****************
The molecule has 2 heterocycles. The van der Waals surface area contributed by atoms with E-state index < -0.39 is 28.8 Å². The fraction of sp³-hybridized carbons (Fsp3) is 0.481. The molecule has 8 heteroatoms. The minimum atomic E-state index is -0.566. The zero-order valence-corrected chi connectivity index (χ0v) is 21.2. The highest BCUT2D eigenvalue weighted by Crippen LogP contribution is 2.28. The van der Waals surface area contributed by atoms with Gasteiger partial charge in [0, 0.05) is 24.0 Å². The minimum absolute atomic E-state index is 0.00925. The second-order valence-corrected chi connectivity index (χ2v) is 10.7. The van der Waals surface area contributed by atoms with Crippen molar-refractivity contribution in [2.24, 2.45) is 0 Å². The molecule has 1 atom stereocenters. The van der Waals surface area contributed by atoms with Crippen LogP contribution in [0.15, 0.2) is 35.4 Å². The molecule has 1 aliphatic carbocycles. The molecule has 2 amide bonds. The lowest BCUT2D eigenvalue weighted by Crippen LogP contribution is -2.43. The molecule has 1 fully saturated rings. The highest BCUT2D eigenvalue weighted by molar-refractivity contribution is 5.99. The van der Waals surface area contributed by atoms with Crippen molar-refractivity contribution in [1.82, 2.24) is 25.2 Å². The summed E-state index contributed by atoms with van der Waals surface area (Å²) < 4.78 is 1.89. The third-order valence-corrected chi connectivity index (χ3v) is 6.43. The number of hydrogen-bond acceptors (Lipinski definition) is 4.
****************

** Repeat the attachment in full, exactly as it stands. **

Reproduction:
The molecule has 2 heterocycles. The van der Waals surface area contributed by atoms with E-state index < -0.39 is 28.8 Å². The fraction of sp³-hybridized carbons (Fsp3) is 0.481. The molecule has 8 heteroatoms. The minimum atomic E-state index is -0.566. The zero-order valence-corrected chi connectivity index (χ0v) is 21.2. The highest BCUT2D eigenvalue weighted by Crippen LogP contribution is 2.28. The van der Waals surface area contributed by atoms with Gasteiger partial charge in [0, 0.05) is 24.0 Å². The minimum absolute atomic E-state index is 0.00925. The second-order valence-corrected chi connectivity index (χ2v) is 10.7. The van der Waals surface area contributed by atoms with Crippen molar-refractivity contribution in [2.24, 2.45) is 0 Å². The molecule has 1 atom stereocenters. The van der Waals surface area contributed by atoms with Crippen LogP contribution in [0.15, 0.2) is 35.4 Å². The molecule has 1 aliphatic carbocycles. The molecule has 2 amide bonds. The lowest BCUT2D eigenvalue weighted by Crippen LogP contribution is -2.43. The molecule has 1 fully saturated rings. The highest BCUT2D eigenvalue weighted by molar-refractivity contribution is 5.99. The van der Waals surface area contributed by atoms with Crippen molar-refractivity contribution in [1.82, 2.24) is 25.2 Å². The summed E-state index contributed by atoms with van der Waals surface area (Å²) < 4.78 is 1.89. The third-order valence-corrected chi connectivity index (χ3v) is 6.43. The number of hydrogen-bond acceptors (Lipinski definition) is 4.